According to OSHA, ergonomics is defined as the science of fitting workplace conditions and job demands to the capabilities of the working population. Effective and successful “fits” assure high productivity, avoidance of illness and injury risks, and increased satisfaction among the workforce.
Experts at UCLA agree, the four key components to think about when it comes to ergonomics at your office work space are your chair; keyboard; monitor, documents and telephone; and pauses and breaks.
- Chair-When choosing a chair, consider your work tasks and body shape and size. While sitting, your spine is most comfortable in “neutral position” which is a slightly reclined sitting position. Your feet should be flat on the floor or footrest so that your knees are equal to or slightly lower than your hips. Tilt the back of the chair to a 100-110 degree reclined angle. Make sure your upper and lower back are supported; use cushions if necessary. There should be 1-2″ space between the front edge of the seat and the back of your knees. Adjust armrests so that your shoulders are relaxed and your elbows are near your side.
- Keyboard-Repetitive and prolonged keyboard and mouse use can lead to muscles aches and discomfort. An articulating keyboard try can provide optimal positioning if it accommodates the mouse, provides leg clearance and has adjustable height and tilt features. The keyboard should be positioned directly in front of you and adjusted so your shoulders are relaxed, your elbows are at 100-110 degrees and your wrists are straight. Tilt your keyboard depending on your sitting position. If you are sitting forward tilt the keyboard away from you. If you are reclined, tilt the keyboard toward you.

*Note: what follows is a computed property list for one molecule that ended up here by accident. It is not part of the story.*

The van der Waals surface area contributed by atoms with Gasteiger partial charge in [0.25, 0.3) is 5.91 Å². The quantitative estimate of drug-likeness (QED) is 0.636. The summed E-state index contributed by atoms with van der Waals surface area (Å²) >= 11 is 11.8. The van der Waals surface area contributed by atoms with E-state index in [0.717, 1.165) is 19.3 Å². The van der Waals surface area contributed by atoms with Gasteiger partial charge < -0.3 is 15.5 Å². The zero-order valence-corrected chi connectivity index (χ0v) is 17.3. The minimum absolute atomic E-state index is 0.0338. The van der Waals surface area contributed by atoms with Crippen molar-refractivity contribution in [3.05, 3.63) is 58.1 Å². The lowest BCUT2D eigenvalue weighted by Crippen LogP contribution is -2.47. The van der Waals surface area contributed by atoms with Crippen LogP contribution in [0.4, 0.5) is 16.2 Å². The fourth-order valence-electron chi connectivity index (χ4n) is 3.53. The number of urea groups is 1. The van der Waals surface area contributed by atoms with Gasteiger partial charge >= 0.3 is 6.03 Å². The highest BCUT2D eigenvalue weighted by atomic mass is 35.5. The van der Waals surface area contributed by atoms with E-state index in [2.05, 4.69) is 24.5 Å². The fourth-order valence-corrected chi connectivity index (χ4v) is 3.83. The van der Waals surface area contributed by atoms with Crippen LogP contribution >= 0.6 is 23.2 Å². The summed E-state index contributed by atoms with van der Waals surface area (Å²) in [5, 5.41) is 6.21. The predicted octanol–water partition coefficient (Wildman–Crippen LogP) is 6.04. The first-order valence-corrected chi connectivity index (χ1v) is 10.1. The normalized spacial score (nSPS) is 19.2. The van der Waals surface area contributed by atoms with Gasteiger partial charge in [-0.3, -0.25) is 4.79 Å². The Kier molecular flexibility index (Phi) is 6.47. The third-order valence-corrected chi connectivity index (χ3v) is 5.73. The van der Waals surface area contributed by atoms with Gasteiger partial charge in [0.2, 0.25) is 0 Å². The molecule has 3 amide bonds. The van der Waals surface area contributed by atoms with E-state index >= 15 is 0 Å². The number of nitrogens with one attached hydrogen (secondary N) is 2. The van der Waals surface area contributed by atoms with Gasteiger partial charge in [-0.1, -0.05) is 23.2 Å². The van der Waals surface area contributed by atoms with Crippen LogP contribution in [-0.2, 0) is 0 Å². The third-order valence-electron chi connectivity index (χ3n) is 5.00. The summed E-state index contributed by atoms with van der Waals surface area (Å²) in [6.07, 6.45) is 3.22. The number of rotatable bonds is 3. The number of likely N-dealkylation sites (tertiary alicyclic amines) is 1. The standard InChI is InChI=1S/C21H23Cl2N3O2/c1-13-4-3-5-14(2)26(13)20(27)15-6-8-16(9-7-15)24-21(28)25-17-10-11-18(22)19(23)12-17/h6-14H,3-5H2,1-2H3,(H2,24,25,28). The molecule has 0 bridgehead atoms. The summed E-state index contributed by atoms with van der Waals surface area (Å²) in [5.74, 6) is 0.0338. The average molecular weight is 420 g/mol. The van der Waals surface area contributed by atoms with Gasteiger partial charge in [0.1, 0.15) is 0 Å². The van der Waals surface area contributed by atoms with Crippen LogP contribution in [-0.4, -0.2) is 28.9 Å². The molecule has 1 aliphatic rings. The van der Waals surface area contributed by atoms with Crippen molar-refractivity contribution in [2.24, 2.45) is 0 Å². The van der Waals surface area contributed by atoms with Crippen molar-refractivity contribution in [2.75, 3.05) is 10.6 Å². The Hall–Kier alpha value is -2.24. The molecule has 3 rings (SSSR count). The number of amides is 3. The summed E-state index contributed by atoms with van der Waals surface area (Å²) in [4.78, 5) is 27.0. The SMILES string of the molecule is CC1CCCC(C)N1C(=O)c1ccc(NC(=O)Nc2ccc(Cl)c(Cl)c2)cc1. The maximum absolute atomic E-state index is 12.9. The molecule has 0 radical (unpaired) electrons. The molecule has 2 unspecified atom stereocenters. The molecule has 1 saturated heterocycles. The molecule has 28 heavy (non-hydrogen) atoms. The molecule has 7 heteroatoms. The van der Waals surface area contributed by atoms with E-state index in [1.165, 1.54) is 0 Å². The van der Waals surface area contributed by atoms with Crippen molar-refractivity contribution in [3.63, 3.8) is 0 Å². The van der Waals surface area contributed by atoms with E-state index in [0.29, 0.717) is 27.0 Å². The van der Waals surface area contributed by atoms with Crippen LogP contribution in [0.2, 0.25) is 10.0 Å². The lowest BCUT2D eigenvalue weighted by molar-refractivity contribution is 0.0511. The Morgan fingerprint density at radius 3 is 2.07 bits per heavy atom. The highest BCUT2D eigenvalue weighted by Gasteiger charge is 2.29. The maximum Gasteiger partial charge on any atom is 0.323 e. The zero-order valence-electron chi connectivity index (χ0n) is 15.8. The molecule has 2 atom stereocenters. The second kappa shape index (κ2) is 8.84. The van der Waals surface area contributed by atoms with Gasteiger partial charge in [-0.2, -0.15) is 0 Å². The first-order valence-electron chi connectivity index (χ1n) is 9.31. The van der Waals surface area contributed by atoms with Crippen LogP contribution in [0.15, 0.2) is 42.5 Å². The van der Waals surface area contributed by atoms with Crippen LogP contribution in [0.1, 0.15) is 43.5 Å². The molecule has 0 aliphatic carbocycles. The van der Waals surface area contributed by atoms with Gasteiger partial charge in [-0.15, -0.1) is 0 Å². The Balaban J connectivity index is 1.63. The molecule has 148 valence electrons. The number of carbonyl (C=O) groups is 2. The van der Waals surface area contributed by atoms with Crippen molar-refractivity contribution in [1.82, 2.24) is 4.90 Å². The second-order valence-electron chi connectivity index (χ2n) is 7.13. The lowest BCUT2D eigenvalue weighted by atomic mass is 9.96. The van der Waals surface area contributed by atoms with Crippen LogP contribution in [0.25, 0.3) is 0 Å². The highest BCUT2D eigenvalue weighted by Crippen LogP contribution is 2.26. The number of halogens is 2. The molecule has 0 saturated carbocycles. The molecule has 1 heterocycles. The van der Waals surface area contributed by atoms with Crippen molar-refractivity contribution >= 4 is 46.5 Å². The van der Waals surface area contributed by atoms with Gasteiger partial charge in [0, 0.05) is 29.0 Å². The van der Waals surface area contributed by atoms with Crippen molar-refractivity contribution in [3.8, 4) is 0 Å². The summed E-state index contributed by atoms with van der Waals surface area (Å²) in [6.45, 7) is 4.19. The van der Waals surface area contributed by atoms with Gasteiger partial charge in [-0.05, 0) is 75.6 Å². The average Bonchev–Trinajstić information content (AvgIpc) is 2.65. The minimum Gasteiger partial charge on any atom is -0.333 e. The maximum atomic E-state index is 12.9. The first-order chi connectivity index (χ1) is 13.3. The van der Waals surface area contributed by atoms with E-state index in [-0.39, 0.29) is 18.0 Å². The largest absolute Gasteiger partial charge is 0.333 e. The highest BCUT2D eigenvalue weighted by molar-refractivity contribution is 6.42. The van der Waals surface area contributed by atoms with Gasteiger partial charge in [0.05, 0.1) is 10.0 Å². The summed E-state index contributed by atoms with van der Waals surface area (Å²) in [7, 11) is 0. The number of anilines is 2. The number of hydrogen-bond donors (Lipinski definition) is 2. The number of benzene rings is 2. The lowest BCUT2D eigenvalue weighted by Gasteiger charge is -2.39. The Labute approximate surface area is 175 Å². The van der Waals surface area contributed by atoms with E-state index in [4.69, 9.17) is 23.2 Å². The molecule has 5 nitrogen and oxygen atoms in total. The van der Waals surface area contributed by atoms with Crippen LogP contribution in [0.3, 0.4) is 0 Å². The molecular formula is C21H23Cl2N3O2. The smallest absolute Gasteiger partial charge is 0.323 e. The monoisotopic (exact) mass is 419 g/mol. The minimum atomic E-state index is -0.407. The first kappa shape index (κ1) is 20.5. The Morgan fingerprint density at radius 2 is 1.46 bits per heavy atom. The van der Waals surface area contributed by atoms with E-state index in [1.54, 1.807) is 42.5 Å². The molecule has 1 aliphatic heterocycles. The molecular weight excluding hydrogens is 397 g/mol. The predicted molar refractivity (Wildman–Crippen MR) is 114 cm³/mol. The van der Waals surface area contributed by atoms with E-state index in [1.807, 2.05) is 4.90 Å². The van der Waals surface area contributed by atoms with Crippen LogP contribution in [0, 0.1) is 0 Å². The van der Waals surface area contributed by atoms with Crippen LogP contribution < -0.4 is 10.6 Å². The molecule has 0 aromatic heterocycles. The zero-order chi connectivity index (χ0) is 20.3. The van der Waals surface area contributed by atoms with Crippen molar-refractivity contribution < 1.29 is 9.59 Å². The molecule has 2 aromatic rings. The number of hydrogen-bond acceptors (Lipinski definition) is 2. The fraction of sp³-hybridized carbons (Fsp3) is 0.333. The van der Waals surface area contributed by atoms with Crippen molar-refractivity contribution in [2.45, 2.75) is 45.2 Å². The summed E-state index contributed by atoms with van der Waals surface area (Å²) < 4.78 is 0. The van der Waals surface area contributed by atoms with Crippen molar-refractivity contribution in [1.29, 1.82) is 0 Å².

- Monitor, Documents and Telephone-To minimize awkward postures, keep the monitor directly in front of your keyboard with the top of it 2-3″ above eye level. Place documents in front between the monitor and keyboard using a copy stand or use a holder adjacent to the monitor. If you use the telephone frequently, use a headset or speaker phone to avoid cradling the handset between your ear and shoulder.
- Pauses and Breaks-Take 1-2 minute stretch breaks every 20-30 minutes. Clasping hands behind the back, reaching overhead, circle wrists, and opening and closing fingers are just a few examples of basic stretches. Avoid eye fatigue by resting and refocusing your eyes periodically. Look away from the monitor and focus on something in the distance. Rest you eyes by simply covering them with your palms for 10-15 seconds.
When using laptops, remember that you are at greater risk of injury since the screen and keyboard are attached. Instead of working from the couch or bed, move to a table that is not too high. Be aware to keep your ears over your shoulders and use an external keybpad when possible. If not using an external keypad, place a 3-ring binder under the computer and avoid resting hands on the hard laptop surface.
It’s important to remember, that posture and ergonomics matter regardless of the size or mobility of the electronic device. Your spine, arms and hands are counting on you to keep pain and discomfort at bay.
Traci Vincent, PT, RYT